Temporal Jumpstart Mistabishi
Science fiction is on the menu this week. We're talking about the new Friday night line up of Terminator: The Sarah Connor Chronicles and Joss Whedon's new project Dollhouse. I'm not going to bother talking about how putting these shows on Friday is not only insulting to science fiction fans (yes, we know we don't have lives and we don't go out on the weekends, thanks for reminding us) but also a death knell for these two ratings-challenged shows. Moreover, I won't mention that Whedon's previous much celebrated show that was cancelled prematurely due to low ratings after only being on for one season, Firefly was given the same Friday night timeslot. I've already made my peace with the fact that neither show will be renewed for the next season.
One of the criticisms I've heard of Terminator is the choice of Lena Headey as Sarah Connor. I totally understand. Linda Hamilton left some mighty big shoes to fill and Headey is not nearly as tough-looking or menacing as Hamilton could be. My only justification for accepting Headey as Sarah Connor comes from the plot of the show. If you're not familiar with, it won't spoil anything to tell you that in the pilot episode, a high school aged John Connor and Sarah Connor jump forward a few years in time to avoid certain death. In Terminator 3, we learn that Sarah Connor died of cancer, and that's the time that they land in. So thanks to temporal mechanics, the John and Sarah of Terminator 2, veer into an alternate timeline, negating the events of Terminator 3 and creating a whole new ball of string theory. What?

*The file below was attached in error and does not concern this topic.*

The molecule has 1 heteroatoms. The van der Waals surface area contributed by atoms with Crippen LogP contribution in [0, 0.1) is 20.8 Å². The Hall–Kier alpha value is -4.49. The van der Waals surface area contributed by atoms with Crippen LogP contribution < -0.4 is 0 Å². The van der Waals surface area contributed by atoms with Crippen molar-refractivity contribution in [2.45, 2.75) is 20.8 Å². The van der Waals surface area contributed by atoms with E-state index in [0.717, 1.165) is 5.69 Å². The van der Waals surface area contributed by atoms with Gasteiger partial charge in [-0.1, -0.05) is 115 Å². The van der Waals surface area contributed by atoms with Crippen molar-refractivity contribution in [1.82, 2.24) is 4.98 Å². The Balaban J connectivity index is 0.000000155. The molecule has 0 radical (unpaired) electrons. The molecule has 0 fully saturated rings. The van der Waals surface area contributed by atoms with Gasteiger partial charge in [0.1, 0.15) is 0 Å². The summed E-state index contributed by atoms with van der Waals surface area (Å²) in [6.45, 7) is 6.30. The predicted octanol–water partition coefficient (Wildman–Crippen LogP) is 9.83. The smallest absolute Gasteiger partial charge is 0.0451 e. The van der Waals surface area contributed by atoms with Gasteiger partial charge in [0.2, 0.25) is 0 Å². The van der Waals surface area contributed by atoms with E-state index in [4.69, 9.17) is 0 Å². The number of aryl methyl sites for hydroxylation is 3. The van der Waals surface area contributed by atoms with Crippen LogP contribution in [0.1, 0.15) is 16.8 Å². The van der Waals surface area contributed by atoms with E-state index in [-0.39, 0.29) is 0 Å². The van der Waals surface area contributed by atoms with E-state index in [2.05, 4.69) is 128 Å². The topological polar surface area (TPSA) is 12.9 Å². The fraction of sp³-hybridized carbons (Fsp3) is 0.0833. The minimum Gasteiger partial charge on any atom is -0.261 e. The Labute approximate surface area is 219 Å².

Basically, the character Sarah Connor in the TV show is a different person than the one in the movies. So, I say, cut her a break. She's had different experiences and different stimuli to affect her character. Also, it's a TV show and despite it not having the same cast as the movies, it's good and shit blows up, sometimes (although still not as often as I would prefer).
I don't have much to say about Dollhouse that can't be summed up by this comic strip. Suffice to say Dollhouse is off to a really slow start. Billed as Alias 2.0, it really just hasn't cashed in on it's very strong premise. Take The Island and mix in elements of Alias and Charlies Angels and you potentially have a great show. However, at this point the only thing that is keeping me watching after last week's episode (Stage Fright) is Whedon's track record with Firefly. Firefly was a great show, but I recall that it took a good 4 or 5 episodes before the show found it's groove and really started to take off. So, I will wait patiently and hope that Dollhouse gets a jumpstart soon.
Lastly, I can't help but sneak a little technology in to the post this week. Here's the video for 'Printer Jam' from drum 'n' bass maestro Mistabishi's new album Drop: